July 24, 2012

Whistling for the wind

WE ARE FAST APPROACHING the calm season around here, the dog days of summer when the wind disappears and the tidal streams snatch you and fling you in exactly the wrong direction. Some of us talented whistlers come into our own on these days. Whistling for the wind is something sailors have done since the very earliest days of sail.

According to The Encyclopedia of Nautical Knowledge (Cornell Maritime Press) the ritual was one of “plaintively entreating the winds for a breeze by whistling with the lips in a variety of soft continuous notes while facing the direction from which it was desired that the wind would increase or spring up. Earlier custom required that a group of men occupy a more prominent position, such as the poop, when thus engaged, especially during a lengthy spell of light airs and calms.”

Now that you know how to whistle for the wind correctly, there’s something else you should know. You should do it only in calms. If you whistle when you’re on watch, and the wind is already blowing, you invite bad weather.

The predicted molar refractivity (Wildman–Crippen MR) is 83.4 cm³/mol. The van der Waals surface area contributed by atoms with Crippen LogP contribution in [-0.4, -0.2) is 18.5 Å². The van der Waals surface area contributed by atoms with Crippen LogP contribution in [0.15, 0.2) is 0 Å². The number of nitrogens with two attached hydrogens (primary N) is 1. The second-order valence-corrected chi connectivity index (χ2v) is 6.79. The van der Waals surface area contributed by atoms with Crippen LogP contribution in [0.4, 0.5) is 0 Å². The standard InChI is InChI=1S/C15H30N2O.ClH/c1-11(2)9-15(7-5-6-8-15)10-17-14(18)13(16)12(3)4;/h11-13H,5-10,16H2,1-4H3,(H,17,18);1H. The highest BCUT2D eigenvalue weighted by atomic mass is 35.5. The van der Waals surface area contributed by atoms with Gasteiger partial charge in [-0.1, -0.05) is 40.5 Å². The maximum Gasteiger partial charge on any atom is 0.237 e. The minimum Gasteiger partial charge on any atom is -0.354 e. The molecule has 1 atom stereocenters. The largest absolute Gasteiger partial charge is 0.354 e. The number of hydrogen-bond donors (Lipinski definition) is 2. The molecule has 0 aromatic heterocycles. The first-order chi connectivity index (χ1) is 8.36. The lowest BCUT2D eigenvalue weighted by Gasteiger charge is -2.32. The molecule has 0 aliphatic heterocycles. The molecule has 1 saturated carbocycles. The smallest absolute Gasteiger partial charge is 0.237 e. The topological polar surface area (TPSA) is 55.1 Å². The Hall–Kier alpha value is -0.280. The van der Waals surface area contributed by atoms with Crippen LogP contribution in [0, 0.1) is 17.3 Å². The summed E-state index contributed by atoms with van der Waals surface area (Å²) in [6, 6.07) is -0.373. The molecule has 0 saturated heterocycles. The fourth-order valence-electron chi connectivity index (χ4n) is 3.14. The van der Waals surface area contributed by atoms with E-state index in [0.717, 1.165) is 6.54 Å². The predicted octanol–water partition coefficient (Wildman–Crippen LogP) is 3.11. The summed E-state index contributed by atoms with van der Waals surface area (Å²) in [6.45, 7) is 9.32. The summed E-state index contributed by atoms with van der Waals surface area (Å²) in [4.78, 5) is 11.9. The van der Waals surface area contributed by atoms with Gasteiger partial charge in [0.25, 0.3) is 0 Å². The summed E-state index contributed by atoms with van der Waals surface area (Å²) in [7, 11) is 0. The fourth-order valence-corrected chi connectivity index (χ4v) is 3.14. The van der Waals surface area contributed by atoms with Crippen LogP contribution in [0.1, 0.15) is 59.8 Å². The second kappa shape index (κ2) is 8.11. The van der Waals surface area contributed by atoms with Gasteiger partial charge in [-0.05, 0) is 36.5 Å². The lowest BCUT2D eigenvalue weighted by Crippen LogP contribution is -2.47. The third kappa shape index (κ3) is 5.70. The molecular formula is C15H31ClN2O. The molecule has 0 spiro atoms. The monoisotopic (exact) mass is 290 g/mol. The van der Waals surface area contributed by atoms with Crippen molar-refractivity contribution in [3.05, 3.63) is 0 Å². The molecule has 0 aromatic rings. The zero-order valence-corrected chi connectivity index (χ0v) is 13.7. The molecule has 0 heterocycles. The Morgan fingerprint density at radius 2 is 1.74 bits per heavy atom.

Old-timers believed that you could whistle with impunity during your off-watch, but if you whistled during your working hours it showed that you didn’t have enough to do. The gods therefore found something for you to do. They sent stormy weather, which meant extra work for all hands.

The only crew member who could whistle while he worked was the bosun’s mate, the man who wielded the cat-o’-nine-tails when punishment was meted out. His whistling wouldn’t bring gales because the gods of the wind and sea ignored him, judging him to be an agent of the devil — which is exactly what the rest of the crew thought, too, of course.

Today’s Thought
Nothing is so aggravating as calmness.
— Oscar Wilde.

“Waiter, there’s a fly in my soup.”
(17) “Don’t be alarmed, sir — that sort isn’t poisonous.”

(Drop by every Monday, Wednesday, Friday for a new Mainly about Boats column.)

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